I’ve retold the parable of the prodigal son – or the parable of the compassionate father and his two sons – because I want to highlight a few things from it. First, it’s about mercy. I think everyone recognizes that the father in the story is an image of our Heavenly Father. When we sin, we are like the prodigal son, turning away from God. And the further we descend into a life of sin, the further we stray from God – we end up far from our true homeland, which is with God. And sin degrades us, just as the prodigal son ended up in such degraded circumstances. But if we repent, we can be assured that God the Father will forgive us, just us the father in the parable forgives the prodigal son. Although we might feel unworthy, although we might feel that our sins are so great that God could not possibly want us back or be willing to forgive us, God chooses to forget whatever we’ve done. He will restore us to our true place in his household – not even as his servants, but as his beloved sons and daughters. And he rejoices when we ask forgiveness for our sins, when we return to him. This theme of rejoicing is found in each of the three parables that Jesus relates in this Gospel, because he really wants to emphasize it.
Jesus tells these three parables about lost things being found and the rejoicing that follows because the scribes and Pharisees have complained about the fact that sinners are coming to listen to Jesus. They are like the older son in the parable. They faithfully follow all of the many rules of their faith, but they look down on everyone else, on all those who have failed to live up to the demands of the faith. They don’t just look down on them, they don’t want to have anything to do with them, and they think that Jesus shouldn’t either. They serve God faithfully, like the older son, but there is resentment in their hearts. And they fail to recognize their own need for repentance. The chief sin of the scribes and Pharisees is not that they are sticklers for rules, but that they are proud – they think they have no need of repentance and look down on everyone else. Because they fail to see their need for repentance, their own need for God’s mercy, they in effect put themselves “outside” of God’s house. They forget about their true identity, not as the leaders of the Jewish faith, but as God’s children.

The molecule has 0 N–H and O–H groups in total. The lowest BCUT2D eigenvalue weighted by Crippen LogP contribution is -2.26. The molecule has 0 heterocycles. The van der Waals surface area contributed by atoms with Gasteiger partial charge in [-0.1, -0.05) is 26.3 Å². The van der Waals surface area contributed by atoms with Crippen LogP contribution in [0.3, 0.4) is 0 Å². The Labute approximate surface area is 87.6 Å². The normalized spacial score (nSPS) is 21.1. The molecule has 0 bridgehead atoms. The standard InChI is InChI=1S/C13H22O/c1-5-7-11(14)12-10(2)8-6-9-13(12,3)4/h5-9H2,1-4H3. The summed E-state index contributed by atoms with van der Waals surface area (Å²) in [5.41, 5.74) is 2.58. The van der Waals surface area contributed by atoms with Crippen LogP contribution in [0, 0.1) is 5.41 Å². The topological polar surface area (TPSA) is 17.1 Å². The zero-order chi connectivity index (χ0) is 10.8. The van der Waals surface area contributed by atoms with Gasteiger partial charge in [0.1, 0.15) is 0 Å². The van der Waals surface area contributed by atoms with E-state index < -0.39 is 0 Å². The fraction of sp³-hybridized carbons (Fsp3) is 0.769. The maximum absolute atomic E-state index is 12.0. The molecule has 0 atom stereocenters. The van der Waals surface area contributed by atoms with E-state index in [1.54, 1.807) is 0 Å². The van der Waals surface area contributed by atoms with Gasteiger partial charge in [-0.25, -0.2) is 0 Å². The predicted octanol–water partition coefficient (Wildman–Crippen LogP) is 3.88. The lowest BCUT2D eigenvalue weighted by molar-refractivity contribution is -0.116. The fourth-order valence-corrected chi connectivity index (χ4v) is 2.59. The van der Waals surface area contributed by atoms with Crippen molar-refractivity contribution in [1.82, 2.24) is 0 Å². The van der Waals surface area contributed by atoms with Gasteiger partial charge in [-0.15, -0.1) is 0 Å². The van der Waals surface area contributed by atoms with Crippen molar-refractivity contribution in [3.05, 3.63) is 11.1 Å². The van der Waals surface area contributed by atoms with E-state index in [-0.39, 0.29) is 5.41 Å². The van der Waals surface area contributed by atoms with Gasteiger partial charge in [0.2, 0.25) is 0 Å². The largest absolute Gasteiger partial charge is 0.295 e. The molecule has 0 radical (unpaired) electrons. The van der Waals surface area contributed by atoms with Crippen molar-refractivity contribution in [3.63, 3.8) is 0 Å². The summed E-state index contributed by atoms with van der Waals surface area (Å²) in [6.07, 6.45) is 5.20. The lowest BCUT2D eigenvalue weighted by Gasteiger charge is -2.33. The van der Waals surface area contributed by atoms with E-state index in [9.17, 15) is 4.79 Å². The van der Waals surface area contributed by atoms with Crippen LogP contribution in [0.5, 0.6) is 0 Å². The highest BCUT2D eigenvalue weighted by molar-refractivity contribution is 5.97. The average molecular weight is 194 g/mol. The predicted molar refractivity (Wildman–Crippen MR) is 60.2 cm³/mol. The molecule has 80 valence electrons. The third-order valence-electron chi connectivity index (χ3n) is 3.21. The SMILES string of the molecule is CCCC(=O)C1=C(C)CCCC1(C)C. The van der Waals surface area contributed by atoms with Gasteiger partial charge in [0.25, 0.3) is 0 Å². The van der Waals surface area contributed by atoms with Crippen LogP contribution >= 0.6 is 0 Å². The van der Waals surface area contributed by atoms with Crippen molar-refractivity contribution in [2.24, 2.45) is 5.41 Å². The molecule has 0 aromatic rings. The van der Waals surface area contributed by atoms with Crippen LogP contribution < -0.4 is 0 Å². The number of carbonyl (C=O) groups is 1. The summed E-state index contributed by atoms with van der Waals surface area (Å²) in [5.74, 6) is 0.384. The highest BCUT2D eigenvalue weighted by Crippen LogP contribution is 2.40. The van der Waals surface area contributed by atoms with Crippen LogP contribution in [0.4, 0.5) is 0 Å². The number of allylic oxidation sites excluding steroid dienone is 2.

God is infinitely merciful, but he does not force his mercy on anyone. Nor does he force anyone to acknowledge him as their father and to recognize their true identity as his children. If we believe we are not in need of God’s forgiveness, that we never do anything wrong and so don’t need to be forgiven, we are like the older son of the parable, putting ourselves outside of the range of God’s mercy. This is a dangerous place to be. We do not know what the older son ended up choosing to do – did he stay outside angry or did he finally acknowledge that he was in the wrong and go inside. But we are free to choose to reject or accept the mercy that God freely desires to give us and to recognize our true identity as God’s sons and daughters.
How do we receive God’s mercy? It begins contrition and continues with the sacrament of reconciliation. If it’s been a long time, or if you have something heavy and serious on your heart, do not be afraid to come and ask the Lord for forgiveness. God is waiting for you; He is waiting to forgive you.